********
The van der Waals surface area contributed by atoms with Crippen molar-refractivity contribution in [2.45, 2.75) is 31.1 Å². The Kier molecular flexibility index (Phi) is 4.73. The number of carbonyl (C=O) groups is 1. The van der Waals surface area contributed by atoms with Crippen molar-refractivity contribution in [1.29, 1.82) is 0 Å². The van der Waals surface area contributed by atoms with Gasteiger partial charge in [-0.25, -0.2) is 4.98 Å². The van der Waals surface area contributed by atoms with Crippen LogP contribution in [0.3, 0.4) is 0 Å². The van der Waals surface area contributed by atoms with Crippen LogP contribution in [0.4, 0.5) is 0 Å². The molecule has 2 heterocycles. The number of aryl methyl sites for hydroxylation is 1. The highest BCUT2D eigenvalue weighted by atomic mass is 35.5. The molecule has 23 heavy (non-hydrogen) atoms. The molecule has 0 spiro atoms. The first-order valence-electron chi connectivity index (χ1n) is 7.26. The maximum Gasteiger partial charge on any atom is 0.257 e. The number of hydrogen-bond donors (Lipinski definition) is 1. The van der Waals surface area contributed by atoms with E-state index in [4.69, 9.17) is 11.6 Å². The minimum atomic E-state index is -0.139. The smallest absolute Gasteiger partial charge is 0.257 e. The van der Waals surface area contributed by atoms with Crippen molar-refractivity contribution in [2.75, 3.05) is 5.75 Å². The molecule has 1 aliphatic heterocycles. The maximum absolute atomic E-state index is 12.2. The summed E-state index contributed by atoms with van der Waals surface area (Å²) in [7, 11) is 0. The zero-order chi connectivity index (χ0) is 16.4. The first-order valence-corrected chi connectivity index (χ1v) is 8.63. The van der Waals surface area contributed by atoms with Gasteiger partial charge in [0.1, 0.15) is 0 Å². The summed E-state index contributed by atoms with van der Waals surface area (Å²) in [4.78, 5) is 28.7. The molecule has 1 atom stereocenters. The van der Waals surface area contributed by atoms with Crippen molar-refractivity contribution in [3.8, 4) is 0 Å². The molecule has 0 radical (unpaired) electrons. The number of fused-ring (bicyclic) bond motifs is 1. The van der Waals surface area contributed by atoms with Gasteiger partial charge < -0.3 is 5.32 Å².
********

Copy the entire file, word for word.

The van der Waals surface area contributed by atoms with Crippen molar-refractivity contribution in [2.45, 2.75) is 31.1 Å². The Kier molecular flexibility index (Phi) is 4.73. The number of carbonyl (C=O) groups is 1. The van der Waals surface area contributed by atoms with Crippen molar-refractivity contribution in [1.29, 1.82) is 0 Å². The van der Waals surface area contributed by atoms with Gasteiger partial charge in [-0.25, -0.2) is 4.98 Å². The van der Waals surface area contributed by atoms with Crippen LogP contribution in [0.3, 0.4) is 0 Å². The van der Waals surface area contributed by atoms with Crippen LogP contribution in [0.4, 0.5) is 0 Å². The molecule has 2 heterocycles. The number of aryl methyl sites for hydroxylation is 1. The highest BCUT2D eigenvalue weighted by atomic mass is 35.5. The molecule has 23 heavy (non-hydrogen) atoms. The molecule has 0 spiro atoms. The first-order valence-electron chi connectivity index (χ1n) is 7.26. The maximum Gasteiger partial charge on any atom is 0.257 e. The number of hydrogen-bond donors (Lipinski definition) is 1. The van der Waals surface area contributed by atoms with E-state index in [4.69, 9.17) is 11.6 Å². The minimum atomic E-state index is -0.139. The smallest absolute Gasteiger partial charge is 0.257 e. The van der Waals surface area contributed by atoms with Crippen molar-refractivity contribution in [2.75, 3.05) is 5.75 Å². The molecule has 1 aliphatic heterocycles. The maximum absolute atomic E-state index is 12.2. The summed E-state index contributed by atoms with van der Waals surface area (Å²) in [7, 11) is 0. The zero-order chi connectivity index (χ0) is 16.4. The first-order valence-corrected chi connectivity index (χ1v) is 8.63. The van der Waals surface area contributed by atoms with Gasteiger partial charge in [0.1, 0.15) is 0 Å². The summed E-state index contributed by atoms with van der Waals surface area (Å²) in [4.78, 5) is 28.7. The molecule has 1 atom stereocenters. The van der Waals surface area contributed by atoms with Crippen molar-refractivity contribution in [3.8, 4) is 0 Å². The molecule has 0 radical (unpaired) electrons. The number of fused-ring (bicyclic) bond motifs is 1. The van der Waals surface area contributed by atoms with Gasteiger partial charge < -0.3 is 5.32 Å².